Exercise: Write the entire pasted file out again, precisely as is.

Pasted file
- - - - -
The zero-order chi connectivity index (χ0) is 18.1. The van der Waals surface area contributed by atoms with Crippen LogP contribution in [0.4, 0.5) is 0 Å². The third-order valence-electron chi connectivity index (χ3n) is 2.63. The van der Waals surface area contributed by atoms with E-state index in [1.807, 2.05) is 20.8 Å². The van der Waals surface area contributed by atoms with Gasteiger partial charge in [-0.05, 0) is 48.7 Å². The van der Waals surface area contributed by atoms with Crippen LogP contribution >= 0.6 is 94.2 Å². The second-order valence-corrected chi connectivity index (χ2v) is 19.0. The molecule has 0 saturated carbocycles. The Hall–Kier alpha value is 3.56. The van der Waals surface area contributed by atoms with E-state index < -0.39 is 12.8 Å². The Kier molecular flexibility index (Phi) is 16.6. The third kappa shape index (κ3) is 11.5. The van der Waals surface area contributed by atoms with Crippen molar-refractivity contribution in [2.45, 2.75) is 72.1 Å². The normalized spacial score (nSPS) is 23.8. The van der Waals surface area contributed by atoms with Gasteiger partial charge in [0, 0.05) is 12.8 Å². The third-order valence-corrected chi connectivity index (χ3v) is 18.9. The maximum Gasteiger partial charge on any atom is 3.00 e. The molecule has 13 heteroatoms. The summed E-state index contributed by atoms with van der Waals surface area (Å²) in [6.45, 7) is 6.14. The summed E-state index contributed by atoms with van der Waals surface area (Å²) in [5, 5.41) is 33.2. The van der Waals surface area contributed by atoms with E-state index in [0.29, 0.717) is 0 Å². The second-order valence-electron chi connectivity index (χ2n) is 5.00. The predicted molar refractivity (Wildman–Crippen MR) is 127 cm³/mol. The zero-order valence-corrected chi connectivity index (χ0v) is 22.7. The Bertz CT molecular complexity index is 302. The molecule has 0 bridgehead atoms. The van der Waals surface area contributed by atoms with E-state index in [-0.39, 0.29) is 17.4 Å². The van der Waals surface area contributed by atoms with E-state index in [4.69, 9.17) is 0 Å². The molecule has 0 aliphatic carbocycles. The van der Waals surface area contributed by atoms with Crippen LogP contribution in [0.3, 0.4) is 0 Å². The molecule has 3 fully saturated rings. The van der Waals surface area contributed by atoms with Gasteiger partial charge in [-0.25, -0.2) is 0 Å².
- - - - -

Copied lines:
The zero-order chi connectivity index (χ0) is 18.1. The van der Waals surface area contributed by atoms with Crippen LogP contribution in [0.4, 0.5) is 0 Å². The third-order valence-electron chi connectivity index (χ3n) is 2.63. The van der Waals surface area contributed by atoms with E-state index in [1.807, 2.05) is 20.8 Å². The van der Waals surface area contributed by atoms with Gasteiger partial charge in [-0.05, 0) is 48.7 Å². The van der Waals surface area contributed by atoms with Crippen LogP contribution >= 0.6 is 94.2 Å². The second-order valence-corrected chi connectivity index (χ2v) is 19.0. The molecule has 0 saturated carbocycles. The Hall–Kier alpha value is 3.56. The van der Waals surface area contributed by atoms with E-state index < -0.39 is 12.8 Å². The Kier molecular flexibility index (Phi) is 16.6. The third kappa shape index (κ3) is 11.5. The van der Waals surface area contributed by atoms with Crippen molar-refractivity contribution in [2.45, 2.75) is 72.1 Å². The normalized spacial score (nSPS) is 23.8. The van der Waals surface area contributed by atoms with Gasteiger partial charge in [0, 0.05) is 12.8 Å². The third-order valence-corrected chi connectivity index (χ3v) is 18.9. The maximum Gasteiger partial charge on any atom is 3.00 e. The molecule has 13 heteroatoms. The summed E-state index contributed by atoms with van der Waals surface area (Å²) in [6.45, 7) is 6.14. The summed E-state index contributed by atoms with van der Waals surface area (Å²) in [5, 5.41) is 33.2. The van der Waals surface area contributed by atoms with E-state index in [0.29, 0.717) is 0 Å². The second-order valence-electron chi connectivity index (χ2n) is 5.00. The predicted molar refractivity (Wildman–Crippen MR) is 127 cm³/mol. The zero-order valence-corrected chi connectivity index (χ0v) is 22.7. The Bertz CT molecular complexity index is 302. The molecule has 0 bridgehead atoms. The van der Waals surface area contributed by atoms with E-state index in [-0.39, 0.29) is 17.4 Å². The van der Waals surface area contributed by atoms with E-state index in [4.69, 9.17) is 0 Å². The molecule has 0 aliphatic carbocycles. The van der Waals surface area contributed by atoms with Crippen LogP contribution in [0.3, 0.4) is 0 Å². The molecule has 3 fully saturated rings. The van der Waals surface area contributed by atoms with Gasteiger partial charge in [-0.25, -0.2) is 0 Å².